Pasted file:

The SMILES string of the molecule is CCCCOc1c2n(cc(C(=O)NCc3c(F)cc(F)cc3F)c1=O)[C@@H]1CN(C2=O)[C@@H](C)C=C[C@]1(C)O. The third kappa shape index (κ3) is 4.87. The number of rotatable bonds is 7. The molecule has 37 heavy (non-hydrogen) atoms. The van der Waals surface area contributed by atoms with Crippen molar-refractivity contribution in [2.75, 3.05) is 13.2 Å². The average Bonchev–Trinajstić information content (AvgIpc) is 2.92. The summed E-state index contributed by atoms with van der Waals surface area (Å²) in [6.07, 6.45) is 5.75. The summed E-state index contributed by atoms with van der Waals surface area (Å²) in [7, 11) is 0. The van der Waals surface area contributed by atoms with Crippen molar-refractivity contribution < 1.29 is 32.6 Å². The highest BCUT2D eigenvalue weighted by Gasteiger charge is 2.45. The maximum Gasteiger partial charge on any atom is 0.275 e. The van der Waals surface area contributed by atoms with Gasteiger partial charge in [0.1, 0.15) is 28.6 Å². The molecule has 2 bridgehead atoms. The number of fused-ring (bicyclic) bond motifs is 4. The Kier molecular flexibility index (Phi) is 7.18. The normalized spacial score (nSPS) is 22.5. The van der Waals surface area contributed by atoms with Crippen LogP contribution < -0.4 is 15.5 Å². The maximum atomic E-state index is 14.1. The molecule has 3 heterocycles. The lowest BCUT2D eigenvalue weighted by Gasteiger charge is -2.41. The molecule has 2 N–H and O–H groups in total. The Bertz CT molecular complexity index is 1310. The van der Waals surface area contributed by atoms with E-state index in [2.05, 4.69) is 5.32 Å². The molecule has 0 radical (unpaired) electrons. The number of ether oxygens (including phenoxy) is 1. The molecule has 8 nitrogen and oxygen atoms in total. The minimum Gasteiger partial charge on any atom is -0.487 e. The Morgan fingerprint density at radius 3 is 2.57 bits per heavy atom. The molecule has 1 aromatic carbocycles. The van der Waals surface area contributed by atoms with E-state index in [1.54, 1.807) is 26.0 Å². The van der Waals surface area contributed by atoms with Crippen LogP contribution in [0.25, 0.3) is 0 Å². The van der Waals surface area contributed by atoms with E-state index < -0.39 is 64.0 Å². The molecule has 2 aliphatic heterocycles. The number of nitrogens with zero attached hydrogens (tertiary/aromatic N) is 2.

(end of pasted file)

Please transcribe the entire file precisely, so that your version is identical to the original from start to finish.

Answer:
The SMILES string of the molecule is CCCCOc1c2n(cc(C(=O)NCc3c(F)cc(F)cc3F)c1=O)[C@@H]1CN(C2=O)[C@@H](C)C=C[C@]1(C)O. The third kappa shape index (κ3) is 4.87. The number of rotatable bonds is 7. The molecule has 37 heavy (non-hydrogen) atoms. The van der Waals surface area contributed by atoms with Crippen molar-refractivity contribution in [2.75, 3.05) is 13.2 Å². The average Bonchev–Trinajstić information content (AvgIpc) is 2.92. The summed E-state index contributed by atoms with van der Waals surface area (Å²) in [6.07, 6.45) is 5.75. The summed E-state index contributed by atoms with van der Waals surface area (Å²) in [7, 11) is 0. The van der Waals surface area contributed by atoms with Crippen molar-refractivity contribution < 1.29 is 32.6 Å². The highest BCUT2D eigenvalue weighted by Gasteiger charge is 2.45. The maximum Gasteiger partial charge on any atom is 0.275 e. The van der Waals surface area contributed by atoms with Gasteiger partial charge in [0.1, 0.15) is 28.6 Å². The molecule has 2 bridgehead atoms. The number of fused-ring (bicyclic) bond motifs is 4. The Kier molecular flexibility index (Phi) is 7.18. The normalized spacial score (nSPS) is 22.5. The van der Waals surface area contributed by atoms with Crippen LogP contribution < -0.4 is 15.5 Å². The maximum atomic E-state index is 14.1. The molecule has 3 heterocycles. The lowest BCUT2D eigenvalue weighted by Gasteiger charge is -2.41. The molecule has 2 N–H and O–H groups in total. The Bertz CT molecular complexity index is 1310. The van der Waals surface area contributed by atoms with E-state index in [2.05, 4.69) is 5.32 Å². The molecule has 0 radical (unpaired) electrons. The number of ether oxygens (including phenoxy) is 1. The molecule has 8 nitrogen and oxygen atoms in total. The minimum Gasteiger partial charge on any atom is -0.487 e. The Morgan fingerprint density at radius 3 is 2.57 bits per heavy atom. The molecule has 1 aromatic carbocycles. The van der Waals surface area contributed by atoms with E-state index in [1.54, 1.807) is 26.0 Å². The van der Waals surface area contributed by atoms with Crippen LogP contribution in [0.25, 0.3) is 0 Å². The van der Waals surface area contributed by atoms with E-state index < -0.39 is 64.0 Å². The molecule has 2 aliphatic heterocycles. The number of nitrogens with zero attached hydrogens (tertiary/aromatic N) is 2.